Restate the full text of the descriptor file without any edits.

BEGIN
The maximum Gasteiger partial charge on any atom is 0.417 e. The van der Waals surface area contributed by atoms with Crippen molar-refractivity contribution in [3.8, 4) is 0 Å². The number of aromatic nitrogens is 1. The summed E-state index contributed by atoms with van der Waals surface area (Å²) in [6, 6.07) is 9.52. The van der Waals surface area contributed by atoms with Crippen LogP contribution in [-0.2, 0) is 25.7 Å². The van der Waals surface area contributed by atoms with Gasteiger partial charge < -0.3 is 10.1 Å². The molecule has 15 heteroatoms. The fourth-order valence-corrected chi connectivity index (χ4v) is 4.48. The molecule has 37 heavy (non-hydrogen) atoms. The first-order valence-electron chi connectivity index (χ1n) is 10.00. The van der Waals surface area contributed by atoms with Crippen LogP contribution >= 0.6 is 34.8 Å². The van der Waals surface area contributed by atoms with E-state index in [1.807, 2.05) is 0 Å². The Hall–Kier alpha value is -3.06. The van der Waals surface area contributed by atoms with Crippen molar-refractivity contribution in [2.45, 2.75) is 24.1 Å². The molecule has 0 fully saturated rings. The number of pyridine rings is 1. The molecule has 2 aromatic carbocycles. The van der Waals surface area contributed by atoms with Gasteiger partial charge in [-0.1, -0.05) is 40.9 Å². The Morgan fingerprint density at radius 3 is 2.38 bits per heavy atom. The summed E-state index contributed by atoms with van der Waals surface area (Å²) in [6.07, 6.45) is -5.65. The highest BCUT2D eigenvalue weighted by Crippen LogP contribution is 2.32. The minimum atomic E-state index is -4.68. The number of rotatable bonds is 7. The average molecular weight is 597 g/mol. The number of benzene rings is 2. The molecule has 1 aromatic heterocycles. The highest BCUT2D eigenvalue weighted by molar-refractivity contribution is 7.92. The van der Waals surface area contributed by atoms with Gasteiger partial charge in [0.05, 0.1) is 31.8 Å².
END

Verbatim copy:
The maximum Gasteiger partial charge on any atom is 0.417 e. The van der Waals surface area contributed by atoms with Crippen molar-refractivity contribution in [3.8, 4) is 0 Å². The number of aromatic nitrogens is 1. The summed E-state index contributed by atoms with van der Waals surface area (Å²) in [6, 6.07) is 9.52. The van der Waals surface area contributed by atoms with Crippen LogP contribution in [-0.2, 0) is 25.7 Å². The van der Waals surface area contributed by atoms with Gasteiger partial charge < -0.3 is 10.1 Å². The molecule has 15 heteroatoms. The fourth-order valence-corrected chi connectivity index (χ4v) is 4.48. The molecule has 37 heavy (non-hydrogen) atoms. The first-order valence-electron chi connectivity index (χ1n) is 10.00. The van der Waals surface area contributed by atoms with Crippen LogP contribution >= 0.6 is 34.8 Å². The van der Waals surface area contributed by atoms with E-state index in [1.807, 2.05) is 0 Å². The Hall–Kier alpha value is -3.06. The van der Waals surface area contributed by atoms with Crippen molar-refractivity contribution in [2.45, 2.75) is 24.1 Å². The molecule has 0 fully saturated rings. The number of pyridine rings is 1. The molecule has 2 aromatic carbocycles. The van der Waals surface area contributed by atoms with Gasteiger partial charge in [-0.1, -0.05) is 40.9 Å². The Morgan fingerprint density at radius 3 is 2.38 bits per heavy atom. The summed E-state index contributed by atoms with van der Waals surface area (Å²) in [6.07, 6.45) is -5.65. The highest BCUT2D eigenvalue weighted by Crippen LogP contribution is 2.32. The minimum atomic E-state index is -4.68. The number of rotatable bonds is 7. The average molecular weight is 597 g/mol. The number of benzene rings is 2. The molecule has 1 aromatic heterocycles. The highest BCUT2D eigenvalue weighted by molar-refractivity contribution is 7.92. The van der Waals surface area contributed by atoms with Gasteiger partial charge in [0.05, 0.1) is 31.8 Å².